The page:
The first version of this web site was the six years from 1994 through 2000, organized on the web in much the same way as it would have been organized on paper, except that organizing pages on the web made them more accessible than on paper.

Doing so was worth it from day one because it enabled the selected family photographs to be shared with everyone in the family who wanted to see them, with no diminution in quality, on their own PCs and then on their own phones. I discovered that the children in particular were much more likely to look at and share this new family photograph album when the parents were not there. This should not have been a surprise!

Over the years that original digital album has grown and grown, with periods and themes added, regular improvements in the quality of the photos reflecting technological advances through broadband internet access, and continuous editing and rearranging. It’s an addictive hobby!

Sue and I shared this house on Alcatraz Avenue in North Oakland for our first two years at Cal, our last two years together. Ups and downs.

The old paper albums sit on their shelves, benignly neglected except for when I browse through them. This digital album actually gets a consistent if modest amount of traffic.

I have become more chatty. 2004 was one visible transition point, because almost a year of unplanned free time enabled me to add new pages, and to focus on elaborating the old, starting to make them part of a journal as much as part of a photo album.

Moving forward after 2004, I consistently gave more detail, adding the year-end summaries of our lives sent to family and friends during the Holiday season, trying to tell something more of our constant and evolving little stories.

A page from the last paper photograph album, from 1990 to 1992, before Marie-Hélène and I moved in together. It is Christmas 1990, and Nick (then four years old) and Tom (then just a year old) had a blast!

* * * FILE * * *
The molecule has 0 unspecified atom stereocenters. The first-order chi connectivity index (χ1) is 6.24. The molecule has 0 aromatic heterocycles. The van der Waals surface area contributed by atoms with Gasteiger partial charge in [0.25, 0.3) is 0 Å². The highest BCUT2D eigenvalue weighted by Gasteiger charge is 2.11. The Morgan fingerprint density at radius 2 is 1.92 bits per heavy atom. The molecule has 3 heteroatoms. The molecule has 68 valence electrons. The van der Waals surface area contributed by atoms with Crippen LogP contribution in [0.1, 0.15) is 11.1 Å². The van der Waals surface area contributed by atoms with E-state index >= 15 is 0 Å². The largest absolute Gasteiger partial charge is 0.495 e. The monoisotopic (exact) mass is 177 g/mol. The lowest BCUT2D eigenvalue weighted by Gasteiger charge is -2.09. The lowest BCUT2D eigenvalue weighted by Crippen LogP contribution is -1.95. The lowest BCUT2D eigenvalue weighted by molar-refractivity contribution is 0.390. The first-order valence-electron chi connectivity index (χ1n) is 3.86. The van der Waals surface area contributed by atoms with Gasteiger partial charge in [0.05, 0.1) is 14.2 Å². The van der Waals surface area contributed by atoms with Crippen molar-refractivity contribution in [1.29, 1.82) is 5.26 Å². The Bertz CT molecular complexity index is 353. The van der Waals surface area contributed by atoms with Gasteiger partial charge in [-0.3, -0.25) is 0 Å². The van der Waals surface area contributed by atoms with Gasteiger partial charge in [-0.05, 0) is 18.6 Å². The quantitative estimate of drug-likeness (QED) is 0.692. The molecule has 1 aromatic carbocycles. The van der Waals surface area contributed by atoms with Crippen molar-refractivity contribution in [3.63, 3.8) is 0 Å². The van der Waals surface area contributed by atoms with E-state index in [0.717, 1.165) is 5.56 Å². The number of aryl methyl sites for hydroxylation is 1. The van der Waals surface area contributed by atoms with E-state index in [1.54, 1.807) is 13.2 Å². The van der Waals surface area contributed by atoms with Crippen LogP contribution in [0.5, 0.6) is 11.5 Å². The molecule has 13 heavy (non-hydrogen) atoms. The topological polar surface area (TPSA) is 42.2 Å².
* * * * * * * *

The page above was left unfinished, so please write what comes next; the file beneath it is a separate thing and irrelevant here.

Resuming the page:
A page from the last paper photograph album, from 1990 to 1992, before Marie-Hélène and I moved in together. It is Christmas 1990, and Nick (then four years old) and Tom (just one) had a blast!

I started the current version in 2011, to bring the family photograph album on the web into the present, and beautify it a bit, by converting it out of Microsoft’s Front Page. The site was looking dated, and Microsoft had put the last nail in its coffin by “discontinuing support” for its apparent dinosaur. Some kind of technical migration was required.

The new format is WordPress, recommended by Sol Lipman when he was still at NextSpace.

With Sol in the NextSpace cafe in 2013.

Our family’s collective story together was over when the site was converted. Correcting and reformatting the conversion, I found myself going back, looking at it all afresh, rewriting just about everything.

I went through every photograph that I could find from the 16 years that we had been together – a ton of photos, because I’ve always kept them carefully, organized by date in boxes (for the earlier photos printed from negatives) or file folders (for the later digital photos) – and sorted through and added many to those already on the site. There were new photos which added context or an anecdote, there were new photos for new themes, and there new photos which simply helped complete our portraits and stories, the portraits and stories of the eight of us and our almost 16 years together.

Every family moves on. Not every family has such a record of who it was over the years. That’s what this hobby has given each of us.